like we’ve never done before in times like this, not expecting a sale, right? Like we’re adding value on the front end knowing that that’s kind of our core values and those are conversations that we have been pushed to have out of our comfort zone and change, because of the perspective that we have and we’ve learned from John. Hey, before we go to the next one, I do want to ask you a question cause you do a lot of coaching and you got my mind thinking just a minute ago when you were talking and you said, you know, can you coach somebody, you know, changing your perspective. There’s a lot of challenges to that. And then try to get them to develop a winning perspective at a time like this. There’s a lot of challenges and you’re on the front lines, not only with your team but with a lot of our, our partners, our corporate partners out there. How do you go about coaching somebody and their perspective in a time like this? And so I want to take a step back because you just, you grabbed me when you made that statement and I think that people need to hear just some thoughts from you and what you’re hearing on the front lines because they’re going to have to do that with their team members. So talk to us a little bit about how you go about that or how you’ve seen it work or maybe even how you’d seen it not work.
Yeah. Well thank you. Everybody has a biased way that their mind works and how they see things. And it comes from a lot of your experiences, your past, your upbringing, your cultural context. There’s so many dynamics. We always teach those kinds of this iceberg, what we know about you above the water. And then so much more of what makes you you that we can’t see. So for me, the number one thing was starting with listening and with a lot of empathy and this empathy in listening to folks to understand where they are coming from? What has got their attention during this time? Is it a fear? Is it, you know, are they in part of the, in this particular situation, are they part of the danger group? There’s an age group that’s especially endangered.
To be a Successful Leader, You Need Feedback on Your Leadership.
We’re excited to announce our new and improved Organizational Effectiveness Survey (OES). The OES gathers feedback from employees to give leaders and management the knowledge and action plans needed to develop a more effective and productive work environment. Our new version measures 4 areas of your business: Leadership, People, Strategy, and Performance.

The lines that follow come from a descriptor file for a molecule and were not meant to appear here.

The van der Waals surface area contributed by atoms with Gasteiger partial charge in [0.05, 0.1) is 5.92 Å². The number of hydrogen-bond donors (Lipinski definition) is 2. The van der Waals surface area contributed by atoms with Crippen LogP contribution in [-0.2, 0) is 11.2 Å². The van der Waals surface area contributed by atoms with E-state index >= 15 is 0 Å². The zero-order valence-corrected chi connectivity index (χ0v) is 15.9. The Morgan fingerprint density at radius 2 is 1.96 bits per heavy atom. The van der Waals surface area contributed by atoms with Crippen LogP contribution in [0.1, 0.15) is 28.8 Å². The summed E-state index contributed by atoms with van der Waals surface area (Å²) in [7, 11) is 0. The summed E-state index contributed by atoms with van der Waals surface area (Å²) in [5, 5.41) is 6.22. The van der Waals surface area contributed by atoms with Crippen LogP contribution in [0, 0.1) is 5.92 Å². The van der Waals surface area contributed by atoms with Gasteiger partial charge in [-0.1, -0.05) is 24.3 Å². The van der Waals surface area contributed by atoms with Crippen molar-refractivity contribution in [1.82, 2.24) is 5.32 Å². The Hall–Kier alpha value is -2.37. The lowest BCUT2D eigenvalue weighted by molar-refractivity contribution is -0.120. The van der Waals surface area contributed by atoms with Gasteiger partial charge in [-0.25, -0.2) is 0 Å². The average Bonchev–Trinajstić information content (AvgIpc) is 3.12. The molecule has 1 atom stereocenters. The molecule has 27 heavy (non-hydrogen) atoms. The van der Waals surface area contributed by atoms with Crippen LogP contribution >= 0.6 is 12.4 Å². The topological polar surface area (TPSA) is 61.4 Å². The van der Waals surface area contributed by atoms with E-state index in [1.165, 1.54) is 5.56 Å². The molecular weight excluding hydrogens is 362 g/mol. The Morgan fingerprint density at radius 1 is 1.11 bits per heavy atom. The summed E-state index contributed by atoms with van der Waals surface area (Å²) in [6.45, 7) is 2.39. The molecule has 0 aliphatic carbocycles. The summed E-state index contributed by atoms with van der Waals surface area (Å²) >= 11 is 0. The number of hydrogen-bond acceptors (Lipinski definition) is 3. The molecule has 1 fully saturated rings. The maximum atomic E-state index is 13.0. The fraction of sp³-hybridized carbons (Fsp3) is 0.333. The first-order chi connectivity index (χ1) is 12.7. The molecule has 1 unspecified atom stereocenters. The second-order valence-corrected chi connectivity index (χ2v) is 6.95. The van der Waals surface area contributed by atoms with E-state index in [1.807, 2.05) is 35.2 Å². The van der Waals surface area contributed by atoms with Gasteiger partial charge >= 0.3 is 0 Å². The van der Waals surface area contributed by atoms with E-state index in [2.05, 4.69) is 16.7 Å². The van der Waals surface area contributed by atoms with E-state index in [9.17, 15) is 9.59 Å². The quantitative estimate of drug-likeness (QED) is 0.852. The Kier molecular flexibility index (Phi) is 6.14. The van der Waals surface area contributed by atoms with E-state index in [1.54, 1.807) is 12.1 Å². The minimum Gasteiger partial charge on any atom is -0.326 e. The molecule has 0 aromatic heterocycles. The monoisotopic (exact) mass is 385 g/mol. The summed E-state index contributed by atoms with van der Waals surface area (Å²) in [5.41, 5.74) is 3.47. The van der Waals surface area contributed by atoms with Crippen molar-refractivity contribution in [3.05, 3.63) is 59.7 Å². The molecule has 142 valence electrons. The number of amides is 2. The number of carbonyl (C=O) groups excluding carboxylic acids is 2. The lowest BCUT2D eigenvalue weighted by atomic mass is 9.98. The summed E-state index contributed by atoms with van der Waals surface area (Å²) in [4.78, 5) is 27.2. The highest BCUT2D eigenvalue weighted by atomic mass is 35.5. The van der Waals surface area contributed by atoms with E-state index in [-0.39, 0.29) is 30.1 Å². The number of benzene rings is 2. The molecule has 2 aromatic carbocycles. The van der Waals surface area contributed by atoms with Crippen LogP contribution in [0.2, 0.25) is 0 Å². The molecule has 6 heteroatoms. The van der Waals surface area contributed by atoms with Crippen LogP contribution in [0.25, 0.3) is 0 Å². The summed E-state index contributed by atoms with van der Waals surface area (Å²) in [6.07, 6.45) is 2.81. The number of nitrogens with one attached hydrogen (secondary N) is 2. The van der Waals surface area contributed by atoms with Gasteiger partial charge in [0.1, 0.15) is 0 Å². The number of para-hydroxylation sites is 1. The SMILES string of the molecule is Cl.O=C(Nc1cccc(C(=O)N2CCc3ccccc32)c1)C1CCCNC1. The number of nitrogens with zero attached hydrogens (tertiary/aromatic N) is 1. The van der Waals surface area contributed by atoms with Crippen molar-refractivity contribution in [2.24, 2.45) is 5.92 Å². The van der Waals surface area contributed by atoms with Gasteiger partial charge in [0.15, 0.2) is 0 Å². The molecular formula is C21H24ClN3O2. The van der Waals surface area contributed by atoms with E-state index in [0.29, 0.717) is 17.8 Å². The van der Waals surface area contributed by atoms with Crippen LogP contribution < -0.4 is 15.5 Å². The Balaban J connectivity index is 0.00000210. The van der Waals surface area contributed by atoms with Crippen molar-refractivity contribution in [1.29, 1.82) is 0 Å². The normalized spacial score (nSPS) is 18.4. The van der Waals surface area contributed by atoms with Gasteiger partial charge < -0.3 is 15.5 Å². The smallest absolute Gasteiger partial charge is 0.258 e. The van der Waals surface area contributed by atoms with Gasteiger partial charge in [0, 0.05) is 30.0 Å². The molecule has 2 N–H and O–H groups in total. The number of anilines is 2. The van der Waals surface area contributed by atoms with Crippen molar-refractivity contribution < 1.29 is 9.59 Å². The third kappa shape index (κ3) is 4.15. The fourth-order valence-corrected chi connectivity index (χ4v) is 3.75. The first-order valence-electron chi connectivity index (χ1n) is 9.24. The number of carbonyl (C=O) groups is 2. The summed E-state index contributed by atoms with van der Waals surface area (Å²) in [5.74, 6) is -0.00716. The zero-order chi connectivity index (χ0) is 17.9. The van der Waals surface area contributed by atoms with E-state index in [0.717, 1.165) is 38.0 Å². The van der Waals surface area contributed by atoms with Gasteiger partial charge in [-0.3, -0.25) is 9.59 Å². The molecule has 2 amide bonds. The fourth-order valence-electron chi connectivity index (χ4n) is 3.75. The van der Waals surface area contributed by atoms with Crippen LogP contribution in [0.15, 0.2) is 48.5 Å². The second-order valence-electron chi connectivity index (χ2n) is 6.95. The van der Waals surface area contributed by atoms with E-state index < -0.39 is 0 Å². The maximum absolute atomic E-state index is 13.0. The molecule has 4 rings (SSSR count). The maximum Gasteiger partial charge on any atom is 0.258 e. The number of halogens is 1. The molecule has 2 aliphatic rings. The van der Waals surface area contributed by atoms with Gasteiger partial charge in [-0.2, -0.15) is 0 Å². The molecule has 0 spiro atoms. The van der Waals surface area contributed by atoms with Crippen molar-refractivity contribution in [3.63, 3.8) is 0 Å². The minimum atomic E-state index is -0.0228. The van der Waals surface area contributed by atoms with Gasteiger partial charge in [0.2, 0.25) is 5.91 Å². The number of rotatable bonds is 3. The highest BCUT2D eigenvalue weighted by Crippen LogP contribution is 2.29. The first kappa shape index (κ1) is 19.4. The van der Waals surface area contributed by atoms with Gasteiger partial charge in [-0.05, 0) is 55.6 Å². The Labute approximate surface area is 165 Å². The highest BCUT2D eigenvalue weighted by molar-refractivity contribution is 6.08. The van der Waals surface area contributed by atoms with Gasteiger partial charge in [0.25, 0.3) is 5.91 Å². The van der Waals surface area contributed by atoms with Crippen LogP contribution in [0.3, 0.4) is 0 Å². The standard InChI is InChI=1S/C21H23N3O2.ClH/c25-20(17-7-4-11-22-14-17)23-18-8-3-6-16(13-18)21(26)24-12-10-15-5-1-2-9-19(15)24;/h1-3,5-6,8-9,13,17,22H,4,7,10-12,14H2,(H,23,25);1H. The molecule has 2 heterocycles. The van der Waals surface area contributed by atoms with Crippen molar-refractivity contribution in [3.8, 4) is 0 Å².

Now is there something that’s affecting that you need to, you know, be aware of this, be empathetic to people and listening to that, what I’m finding is that a lot of people are basing their fear or their outlook on the situation based on news or Twitter or a content that’s coming from people with other agendas. So I really, I like to go back to just what’s reality, what’s real. Also people are trying to control things they can’t control. And that’s a frustrating thing to think that I’m going to try to control that. I think John even mentioned in a couple of his talks about one thing we can do as leaders is help people control the things they can control. This feeling of fear and anxiety right now is a lot of it’s caused by losing control. I can’t just go to the grocery store. I can’t just go to the gym. I can’t get my hair cut. Although I did, I think I looked marvelous. I actually came up on a call the other day. How did you get your haircut? There’s so many things that we normally think that are just normal, that are not normal. I’ve lost control that causes anxiety. So a lot of times we can coach that is to say, what can we control what is in our reach right now? And when you mentioned the bump that we get bumped out of the status quo where I’m in total control and now I’m out of control. John said it bumps you into the creative zone. So what is possible? So I love having that conversation with people. I said, yeah, I know it’s bad and I know it changed what we used to do, but here’s the reality of where we are. And you mentioned it too about adding values. If we just go back to how we serve our clients, prospects, neighbors, partners, friends, how do I have value outside of looking inward? To me, most people are looking inward and it gets ugly looking outward. There’s a lot of people worse off than I have it. So how can I help them? And now my perspective is shifted through empathy, listening and changing the focus away from what I controlled, what I can control to what I can, which is my response to my ability to serve others.